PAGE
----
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Published on: Thursday, July 06, 2017

The US Federal Reserve might start “normalising” – that is, unwinding – its US$4.5 trillion ($6 trillion) balance sheet in September, according to the minutes of the June 13-14 meeting of the Federal Open Reserve Committee (FOMC) released overnight. The central bank appears unsettled on the timing of its strategy to reduce the scope of its support for the US economy, by selling down its hoard of Treasury bonds and mortgage-backed securities (MBS). At the June meeting of senior bank officials, “several preferred to announce the start of the process within a couple of months,” according to the meeting minutes.

The “ETF-isation” of the stock market could be distorting it and making it less efficient, according to Bank of America Merrill Lynch. ETFs currently account for 24% of US stock market trading volume, and 37% of equity-fund assets – up from 19% in 2009. Bank of America Merrill Lynch says this may have unexpected consequences for investors, as the average price volatility of stocks with large ownership by passive players has tripled in the past 12 months. The firm says ETF-isation brings “crowding risk,” where crowded stocks underperform‎ neglected stocks, as mutual funds are net sellers and passive funds are net buyers. The higher the percentage of equity fund assets owned by ETFs, says Bank of America Merrill Lynch, the lower is the proportion of active funds outperforming the stock market benchmark.

Oil prices suffered their largest drop in a month overnight, snapping an eight-session winning streak – their longest run of gains since 2010 – after news that Russia ruled out any proposals to deepen global production cuts, and reports of higher monthly exports from OPEC. West Texas Intermediate (WTI) lost US$1.94, or 4.4%, to US$45.13 a barrel, while Brent crude slumped US$1.82, or 3.7%, to US$47.79 a barrel. According to the monthly US drilling productivity report, US crude oil production is at the highest level since early 2016 – and it’s expected to rise in the coming months. Also, the market expects high rigs in 2018, which suggests that crude oil prices could trade lower in 2018.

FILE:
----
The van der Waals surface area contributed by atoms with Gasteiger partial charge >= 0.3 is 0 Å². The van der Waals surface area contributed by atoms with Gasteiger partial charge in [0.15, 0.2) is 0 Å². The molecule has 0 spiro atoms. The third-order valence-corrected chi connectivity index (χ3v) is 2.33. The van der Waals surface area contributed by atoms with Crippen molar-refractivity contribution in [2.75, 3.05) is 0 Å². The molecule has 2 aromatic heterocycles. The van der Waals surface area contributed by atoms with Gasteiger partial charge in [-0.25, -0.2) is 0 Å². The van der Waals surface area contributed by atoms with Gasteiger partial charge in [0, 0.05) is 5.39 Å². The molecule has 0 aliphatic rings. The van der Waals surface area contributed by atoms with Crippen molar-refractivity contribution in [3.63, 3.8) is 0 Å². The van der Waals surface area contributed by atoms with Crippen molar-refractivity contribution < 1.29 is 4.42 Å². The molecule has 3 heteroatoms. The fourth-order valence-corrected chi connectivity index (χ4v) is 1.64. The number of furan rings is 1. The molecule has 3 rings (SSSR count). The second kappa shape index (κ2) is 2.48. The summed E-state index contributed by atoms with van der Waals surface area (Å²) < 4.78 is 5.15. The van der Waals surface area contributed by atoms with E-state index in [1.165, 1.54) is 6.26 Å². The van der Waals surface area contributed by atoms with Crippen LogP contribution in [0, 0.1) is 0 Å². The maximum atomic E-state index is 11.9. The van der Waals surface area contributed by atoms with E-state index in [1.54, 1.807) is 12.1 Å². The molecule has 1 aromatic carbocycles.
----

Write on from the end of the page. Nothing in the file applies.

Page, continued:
Australian new vehicle sales reached a record 134,171 in June, up 4.4% on a year ago, according to the Federal Chamber of Automotive Industries (FCAI). In the 2016/17 financial year a total of 1,179,545 new vehicles were sold, up 0.4% on the previous financial year. The rise is being powered by sales of sports utility vehicles (SUVs), which were up by 11.4% in June on a year ago: In the year to June, SUVs represented a record 49.1% of combined passenger car and SUV sales, and accounted for a record 38.3% of all vehicle sales. The fastest-growing vehicle market in the 2016-17 financial year was Victoria, with 8.7% sales growth.

British billionaire Sanjeev Gupta, and his London-based group GFG Alliance, has come to the rescue of thousands of Australian steel industry jobs, with a deal to buy the troubled Arrium operations in South Australia, including the Whyalla steelworks for an undisclosed sum, with the deal expected to be finalised by August. The deal will secure about 1500 Arrium jobs in Whyalla as well as thousands more in other states, and about 1500 in the wider Whyalla community. It ends 15 months of uncertainty, after Arrium was placed in administration with debt of almost $3 billion. The deal is still subject to approval next week by the Arrium Committee of Creditors and the Foreign Investment Review Board (FIRB).

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